Cephalic vein cannulation was more successful in patients who had not received prior chemotherapy than those who had received chemotherapy with an odds ratio of 2.4 [Table 3]. The first vein of insertion was successful in 16 (53%) patients, 14 in the cephalic vein and 2 in internal jugular vein. The second vein attempted was the subclavian vein in 6 patients (43%) and the IJV in 8 patients (57%). It was successful in 12 (40%) patients (5 in subclavian and 7 in IJV). Two patients (7%) required a third vein to be cannulated for successful implantation of the catheter. Subclavian vein was not used as first vein of attempt in any patient.
Two patients (6%) developed post-operative hematoma at the port pocket. One patient was treated conservatively and the other required aspiration and compressive dressing. None of the patients developed immediate post-operative infection at the implantation site. Long-term complications included shoulder pain which was the most frequent subjective complaint of the patients (46%). None of the patients required any intervention for pain. No arm oedema was observed in any patient [Table 4].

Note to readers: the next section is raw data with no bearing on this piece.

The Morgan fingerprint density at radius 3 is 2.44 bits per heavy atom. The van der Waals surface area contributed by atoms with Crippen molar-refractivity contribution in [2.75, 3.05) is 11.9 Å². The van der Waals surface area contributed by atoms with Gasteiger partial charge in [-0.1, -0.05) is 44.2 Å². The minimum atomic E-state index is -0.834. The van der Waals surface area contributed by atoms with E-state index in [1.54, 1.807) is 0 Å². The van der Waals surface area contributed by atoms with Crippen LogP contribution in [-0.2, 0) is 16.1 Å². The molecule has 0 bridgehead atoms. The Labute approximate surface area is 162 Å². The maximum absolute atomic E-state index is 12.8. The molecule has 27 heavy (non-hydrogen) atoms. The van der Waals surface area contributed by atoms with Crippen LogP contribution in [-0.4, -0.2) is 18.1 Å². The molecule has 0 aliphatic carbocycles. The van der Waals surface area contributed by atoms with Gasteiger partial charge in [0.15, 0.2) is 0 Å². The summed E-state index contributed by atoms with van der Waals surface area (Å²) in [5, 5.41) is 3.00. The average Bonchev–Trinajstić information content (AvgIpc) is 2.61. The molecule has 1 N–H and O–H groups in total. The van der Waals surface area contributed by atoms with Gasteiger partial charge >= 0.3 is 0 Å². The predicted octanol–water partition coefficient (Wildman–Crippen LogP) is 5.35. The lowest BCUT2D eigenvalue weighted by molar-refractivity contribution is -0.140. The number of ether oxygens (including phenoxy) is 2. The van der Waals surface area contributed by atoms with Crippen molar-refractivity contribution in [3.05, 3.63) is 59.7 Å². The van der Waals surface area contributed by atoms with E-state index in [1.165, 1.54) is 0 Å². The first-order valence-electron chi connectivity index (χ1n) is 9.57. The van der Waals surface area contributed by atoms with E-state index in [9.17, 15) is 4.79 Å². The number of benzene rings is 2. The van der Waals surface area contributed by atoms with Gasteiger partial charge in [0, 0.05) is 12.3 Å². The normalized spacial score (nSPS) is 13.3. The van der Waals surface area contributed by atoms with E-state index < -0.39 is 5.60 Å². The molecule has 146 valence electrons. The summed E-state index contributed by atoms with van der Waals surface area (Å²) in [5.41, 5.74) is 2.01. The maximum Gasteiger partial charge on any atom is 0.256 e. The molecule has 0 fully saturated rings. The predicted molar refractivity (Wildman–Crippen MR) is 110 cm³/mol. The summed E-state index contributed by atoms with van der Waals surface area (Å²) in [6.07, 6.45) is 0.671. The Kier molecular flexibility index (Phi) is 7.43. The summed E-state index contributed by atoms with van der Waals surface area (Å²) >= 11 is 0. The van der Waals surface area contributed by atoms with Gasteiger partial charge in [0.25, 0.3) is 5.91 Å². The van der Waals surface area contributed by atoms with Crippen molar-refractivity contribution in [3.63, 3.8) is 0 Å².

There was no delay to start chemotherapy due to port-related complications. One patient had a catheter malposition (port base turned sideways) which was corrected by repositioning by palpation. Catheter migration, breakage, catheter pinch syndrome and kinking were not observed in our study cohort. Port site infection was suspected in two patients presenting with complaints of fever, 120 and 710 days after chemoport insertion. Blood collected from the chemoport and simultaneous peripheral blood culture had shown a differential positivity in both patients. Chemoport was removed in both the patients. But final implant culture was negative in one patient and positive in the other.